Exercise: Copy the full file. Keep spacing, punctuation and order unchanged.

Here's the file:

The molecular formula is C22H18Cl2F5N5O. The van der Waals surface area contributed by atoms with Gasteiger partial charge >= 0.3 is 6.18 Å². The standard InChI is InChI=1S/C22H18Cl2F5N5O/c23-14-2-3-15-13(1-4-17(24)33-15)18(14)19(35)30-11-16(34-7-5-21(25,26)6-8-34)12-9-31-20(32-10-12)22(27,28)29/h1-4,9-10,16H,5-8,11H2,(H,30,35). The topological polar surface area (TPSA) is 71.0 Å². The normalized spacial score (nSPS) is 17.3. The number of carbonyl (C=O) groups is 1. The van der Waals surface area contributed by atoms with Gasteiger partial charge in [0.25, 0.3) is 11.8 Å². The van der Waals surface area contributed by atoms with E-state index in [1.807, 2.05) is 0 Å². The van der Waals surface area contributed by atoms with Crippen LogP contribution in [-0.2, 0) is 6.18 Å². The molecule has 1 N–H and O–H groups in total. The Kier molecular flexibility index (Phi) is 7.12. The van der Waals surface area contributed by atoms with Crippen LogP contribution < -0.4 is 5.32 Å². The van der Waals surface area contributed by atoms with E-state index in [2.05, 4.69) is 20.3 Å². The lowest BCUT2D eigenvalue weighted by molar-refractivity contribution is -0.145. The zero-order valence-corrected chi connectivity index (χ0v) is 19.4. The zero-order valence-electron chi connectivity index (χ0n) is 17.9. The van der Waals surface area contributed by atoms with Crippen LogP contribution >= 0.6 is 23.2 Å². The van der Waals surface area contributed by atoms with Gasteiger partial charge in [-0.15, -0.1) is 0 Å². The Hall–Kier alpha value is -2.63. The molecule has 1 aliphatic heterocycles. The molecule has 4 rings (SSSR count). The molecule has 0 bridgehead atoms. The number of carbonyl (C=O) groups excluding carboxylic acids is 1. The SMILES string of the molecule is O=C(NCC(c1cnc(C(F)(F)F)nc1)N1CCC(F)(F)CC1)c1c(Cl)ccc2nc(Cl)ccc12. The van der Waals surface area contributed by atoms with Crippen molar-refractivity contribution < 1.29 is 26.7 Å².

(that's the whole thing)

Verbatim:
The molecular formula is C22H18Cl2F5N5O. The van der Waals surface area contributed by atoms with Gasteiger partial charge >= 0.3 is 6.18 Å². The standard InChI is InChI=1S/C22H18Cl2F5N5O/c23-14-2-3-15-13(1-4-17(24)33-15)18(14)19(35)30-11-16(34-7-5-21(25,26)6-8-34)12-9-31-20(32-10-12)22(27,28)29/h1-4,9-10,16H,5-8,11H2,(H,30,35). The topological polar surface area (TPSA) is 71.0 Å². The normalized spacial score (nSPS) is 17.3. The number of carbonyl (C=O) groups is 1. The van der Waals surface area contributed by atoms with Gasteiger partial charge in [0.25, 0.3) is 11.8 Å². The van der Waals surface area contributed by atoms with E-state index in [1.807, 2.05) is 0 Å². The van der Waals surface area contributed by atoms with Crippen LogP contribution in [-0.2, 0) is 6.18 Å². The molecule has 1 N–H and O–H groups in total. The Kier molecular flexibility index (Phi) is 7.12. The van der Waals surface area contributed by atoms with Crippen LogP contribution < -0.4 is 5.32 Å². The van der Waals surface area contributed by atoms with E-state index in [2.05, 4.69) is 20.3 Å². The lowest BCUT2D eigenvalue weighted by molar-refractivity contribution is -0.145. The zero-order valence-corrected chi connectivity index (χ0v) is 19.4. The zero-order valence-electron chi connectivity index (χ0n) is 17.9. The van der Waals surface area contributed by atoms with Crippen LogP contribution >= 0.6 is 23.2 Å². The van der Waals surface area contributed by atoms with Gasteiger partial charge in [-0.15, -0.1) is 0 Å². The Hall–Kier alpha value is -2.63. The molecule has 1 aliphatic heterocycles. The molecule has 4 rings (SSSR count). The molecule has 0 bridgehead atoms. The number of carbonyl (C=O) groups excluding carboxylic acids is 1. The SMILES string of the molecule is O=C(NCC(c1cnc(C(F)(F)F)nc1)N1CCC(F)(F)CC1)c1c(Cl)ccc2nc(Cl)ccc12. The van der Waals surface area contributed by atoms with Crippen molar-refractivity contribution < 1.29 is 26.7 Å².